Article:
Wednesday, March 4, 2015

Mural from the silent valley~


I am coming back to this space after the longest gap of time. It feels like returning home after a long whimsical travel; and the last few months have been something of that sort.

Before I get started on everything I wish to share, let me tell you a story that I have been wanting to share since winter last year.


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I was once again back to the cozy hills in the north of India. The wind was familiar; precarious. I was there after almost a year but nothing had really changed. That’s the thing about mountains in any part of the world. The look audacious from a distance but as you come get closer, they have their wrinkles, their tales.


Winter was at it’s all time high and I was not quite prepared for the adamant weather. I had my little journals with me and I would draw all the conversations and cuisines but this time there was something larger, vaster waiting for me. It was a beautiful wall standing right in front of the snow-clad peaks waiting for me to translate my thoughts onto it’s textured self.

The story was simple; it was about people from different pockets of the globe coming back to Mcleodganj from time to time, making their temporary home there. Pink House, which is probably the most popular amongst travelers and explorers wanted me to make their wall speak with their guests.

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For the last few years I have mostly worked on small journals, minuscule papers and coy canvases. But this time it was something large; the weather was not favorable too and I was quite skeptical if the strokes would be the same.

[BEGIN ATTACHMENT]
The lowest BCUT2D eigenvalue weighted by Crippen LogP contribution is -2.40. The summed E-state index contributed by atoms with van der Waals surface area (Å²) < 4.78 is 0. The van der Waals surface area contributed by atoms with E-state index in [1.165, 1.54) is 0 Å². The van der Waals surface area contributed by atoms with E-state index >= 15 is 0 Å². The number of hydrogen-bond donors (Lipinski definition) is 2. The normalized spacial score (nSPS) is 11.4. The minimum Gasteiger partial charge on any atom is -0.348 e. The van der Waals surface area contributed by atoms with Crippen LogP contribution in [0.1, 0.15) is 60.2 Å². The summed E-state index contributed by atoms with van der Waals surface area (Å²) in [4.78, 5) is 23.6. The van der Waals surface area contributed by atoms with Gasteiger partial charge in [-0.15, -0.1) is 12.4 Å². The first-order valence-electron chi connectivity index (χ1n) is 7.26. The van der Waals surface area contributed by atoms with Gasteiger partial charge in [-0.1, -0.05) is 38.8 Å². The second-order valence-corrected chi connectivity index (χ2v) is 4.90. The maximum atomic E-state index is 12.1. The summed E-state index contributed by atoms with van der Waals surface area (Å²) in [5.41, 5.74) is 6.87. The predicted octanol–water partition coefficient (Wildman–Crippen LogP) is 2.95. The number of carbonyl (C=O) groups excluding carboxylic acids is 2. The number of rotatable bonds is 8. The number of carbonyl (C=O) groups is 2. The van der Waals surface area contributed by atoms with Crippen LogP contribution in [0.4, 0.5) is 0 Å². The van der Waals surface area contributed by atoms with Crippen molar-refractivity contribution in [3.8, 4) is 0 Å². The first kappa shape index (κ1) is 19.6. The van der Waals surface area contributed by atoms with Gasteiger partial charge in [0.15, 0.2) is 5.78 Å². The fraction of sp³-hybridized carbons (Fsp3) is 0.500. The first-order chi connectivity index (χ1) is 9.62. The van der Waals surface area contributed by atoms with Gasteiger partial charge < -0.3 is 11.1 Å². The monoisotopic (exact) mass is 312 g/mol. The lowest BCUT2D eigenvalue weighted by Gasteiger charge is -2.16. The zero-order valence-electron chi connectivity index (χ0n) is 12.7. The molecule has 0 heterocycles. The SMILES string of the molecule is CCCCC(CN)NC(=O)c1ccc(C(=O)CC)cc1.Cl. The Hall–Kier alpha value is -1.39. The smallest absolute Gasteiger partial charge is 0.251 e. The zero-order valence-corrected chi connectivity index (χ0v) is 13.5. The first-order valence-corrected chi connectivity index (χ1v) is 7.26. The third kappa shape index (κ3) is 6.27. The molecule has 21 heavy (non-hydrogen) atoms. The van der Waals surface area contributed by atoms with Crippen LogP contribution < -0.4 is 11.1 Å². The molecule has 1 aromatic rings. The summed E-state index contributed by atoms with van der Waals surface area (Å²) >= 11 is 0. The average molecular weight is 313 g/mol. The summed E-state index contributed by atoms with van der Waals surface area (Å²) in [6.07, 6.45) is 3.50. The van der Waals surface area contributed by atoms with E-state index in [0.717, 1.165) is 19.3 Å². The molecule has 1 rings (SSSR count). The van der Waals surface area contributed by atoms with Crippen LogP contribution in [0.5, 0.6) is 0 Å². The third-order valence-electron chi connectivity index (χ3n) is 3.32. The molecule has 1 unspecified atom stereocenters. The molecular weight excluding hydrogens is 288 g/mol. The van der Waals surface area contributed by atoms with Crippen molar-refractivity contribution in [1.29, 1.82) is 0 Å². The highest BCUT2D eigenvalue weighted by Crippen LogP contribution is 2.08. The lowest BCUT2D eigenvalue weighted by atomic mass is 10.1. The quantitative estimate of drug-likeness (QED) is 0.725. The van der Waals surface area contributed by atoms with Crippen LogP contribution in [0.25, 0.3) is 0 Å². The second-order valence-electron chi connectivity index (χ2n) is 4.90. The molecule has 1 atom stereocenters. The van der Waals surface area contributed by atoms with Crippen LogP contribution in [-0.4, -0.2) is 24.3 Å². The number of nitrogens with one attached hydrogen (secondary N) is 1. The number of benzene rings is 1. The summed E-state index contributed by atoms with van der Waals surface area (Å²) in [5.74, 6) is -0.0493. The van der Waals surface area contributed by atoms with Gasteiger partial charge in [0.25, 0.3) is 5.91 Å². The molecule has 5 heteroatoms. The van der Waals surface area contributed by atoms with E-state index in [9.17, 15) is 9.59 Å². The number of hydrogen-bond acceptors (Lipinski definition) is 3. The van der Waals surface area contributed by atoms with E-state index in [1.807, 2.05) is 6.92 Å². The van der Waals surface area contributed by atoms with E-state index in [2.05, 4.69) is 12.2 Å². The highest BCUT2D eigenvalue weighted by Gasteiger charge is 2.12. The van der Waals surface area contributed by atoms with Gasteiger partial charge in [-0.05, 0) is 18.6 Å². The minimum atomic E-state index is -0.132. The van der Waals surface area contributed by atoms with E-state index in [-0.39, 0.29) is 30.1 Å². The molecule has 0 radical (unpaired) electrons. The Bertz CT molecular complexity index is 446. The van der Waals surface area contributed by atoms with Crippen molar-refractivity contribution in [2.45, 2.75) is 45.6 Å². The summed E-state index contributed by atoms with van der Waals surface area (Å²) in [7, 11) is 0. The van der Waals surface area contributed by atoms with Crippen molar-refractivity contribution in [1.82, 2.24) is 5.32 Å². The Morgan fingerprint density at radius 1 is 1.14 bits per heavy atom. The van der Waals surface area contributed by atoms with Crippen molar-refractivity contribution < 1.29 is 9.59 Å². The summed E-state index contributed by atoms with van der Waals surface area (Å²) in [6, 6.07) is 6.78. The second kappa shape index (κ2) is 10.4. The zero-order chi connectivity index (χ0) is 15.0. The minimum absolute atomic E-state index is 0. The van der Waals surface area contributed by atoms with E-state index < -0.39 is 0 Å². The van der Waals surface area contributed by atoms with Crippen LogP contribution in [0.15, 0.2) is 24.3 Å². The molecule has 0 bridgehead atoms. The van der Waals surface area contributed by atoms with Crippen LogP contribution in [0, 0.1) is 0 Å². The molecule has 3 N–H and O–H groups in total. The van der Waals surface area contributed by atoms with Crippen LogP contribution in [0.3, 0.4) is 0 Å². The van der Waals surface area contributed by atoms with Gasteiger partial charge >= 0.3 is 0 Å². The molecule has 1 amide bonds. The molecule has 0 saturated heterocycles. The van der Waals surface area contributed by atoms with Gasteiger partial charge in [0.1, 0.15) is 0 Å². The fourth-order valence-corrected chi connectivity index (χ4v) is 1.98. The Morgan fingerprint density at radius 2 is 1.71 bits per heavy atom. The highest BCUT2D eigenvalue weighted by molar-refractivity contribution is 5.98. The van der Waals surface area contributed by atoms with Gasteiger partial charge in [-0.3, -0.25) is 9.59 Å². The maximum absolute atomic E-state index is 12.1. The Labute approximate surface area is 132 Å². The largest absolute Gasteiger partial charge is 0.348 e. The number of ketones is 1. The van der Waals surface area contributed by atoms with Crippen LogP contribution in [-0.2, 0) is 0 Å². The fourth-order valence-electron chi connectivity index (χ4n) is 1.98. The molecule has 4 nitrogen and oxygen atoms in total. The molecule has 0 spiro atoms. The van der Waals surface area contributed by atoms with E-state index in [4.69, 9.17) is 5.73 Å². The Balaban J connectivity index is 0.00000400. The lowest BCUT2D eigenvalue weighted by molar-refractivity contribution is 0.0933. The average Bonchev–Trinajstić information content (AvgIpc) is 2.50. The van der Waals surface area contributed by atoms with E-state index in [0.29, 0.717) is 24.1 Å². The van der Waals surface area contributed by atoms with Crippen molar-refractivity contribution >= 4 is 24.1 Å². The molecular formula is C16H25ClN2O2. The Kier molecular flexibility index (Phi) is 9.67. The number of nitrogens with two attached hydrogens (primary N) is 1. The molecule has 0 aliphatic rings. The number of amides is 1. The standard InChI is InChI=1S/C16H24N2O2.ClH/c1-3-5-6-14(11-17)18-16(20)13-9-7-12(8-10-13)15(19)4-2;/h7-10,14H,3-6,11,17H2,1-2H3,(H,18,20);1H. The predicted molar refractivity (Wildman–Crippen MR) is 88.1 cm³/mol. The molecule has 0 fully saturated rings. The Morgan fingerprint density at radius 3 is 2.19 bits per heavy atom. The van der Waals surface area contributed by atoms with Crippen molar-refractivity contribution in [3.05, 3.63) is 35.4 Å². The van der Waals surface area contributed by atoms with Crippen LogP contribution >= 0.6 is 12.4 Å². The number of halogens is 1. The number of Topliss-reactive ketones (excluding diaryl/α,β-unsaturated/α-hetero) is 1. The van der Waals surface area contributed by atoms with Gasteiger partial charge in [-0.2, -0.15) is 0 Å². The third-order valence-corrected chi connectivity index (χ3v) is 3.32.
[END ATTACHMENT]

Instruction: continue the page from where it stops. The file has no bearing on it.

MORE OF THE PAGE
© Rahul Mansur


It took me back to the time I had spent with my teacher. He would often ask me to not get conscious of the surface I was drawing on. He would get me buckets of water and thick extrovert brushes to let my mind flow on the papers. He would make me draw a lot; and he would draw along. I was happy I had followed what he had told me once, “No matter what, draw every day. Make the strokes and lines a part of your system and then no size or surface will ever matter.”

I began drawing on the first day of work and my mind was initially distracted by the height I was standing on. I have terrible vertigo but it seemed to have lost somewhere in the drawings. As I made the first few strokes, I felt the connect with the wall. It had started opening up to me. It was nervous and cold too.

Sometimes the involvement in the medium and surface is the most difficult to achieve. It’s not really about drawing. It is just a part of it. But the real challenge is to let yourself loose and surrender yourself to your piece. If you hesitate, it will too.

© Rahul Mansur

© Rahul Mansur


I would once in a while stare at the snow-clad peaks peeping out and be mesmerized looking at the shades of the sky. Nature has it’s own acrobats, they are surreal and they sort of illustrate what you are going through emotionally. Right behind me was a construction site. They would shout all day and sometimes keep staring at my drawing until their manager would come and shout at them. The women especially would ask me what I was drawing and once the faces started emerging on the wall they would ask me if I was illustrating them.

Acrylics & Oil, 8 X 12 FEET
Photo: © Rahul Mansur

Acrylics & Oil, 8 X 12 FEET
Photo: © Rahul Mansur

© Rahul Mansur




The people around had slowly started interacting with the wall; after all that is what we strive for. If it doesn't connect with you, it’s just another simple wall.




Acrylics & Oil, 8 X 12 FEET




Here is a beautiful time lapse video created by Rahul Mansur:






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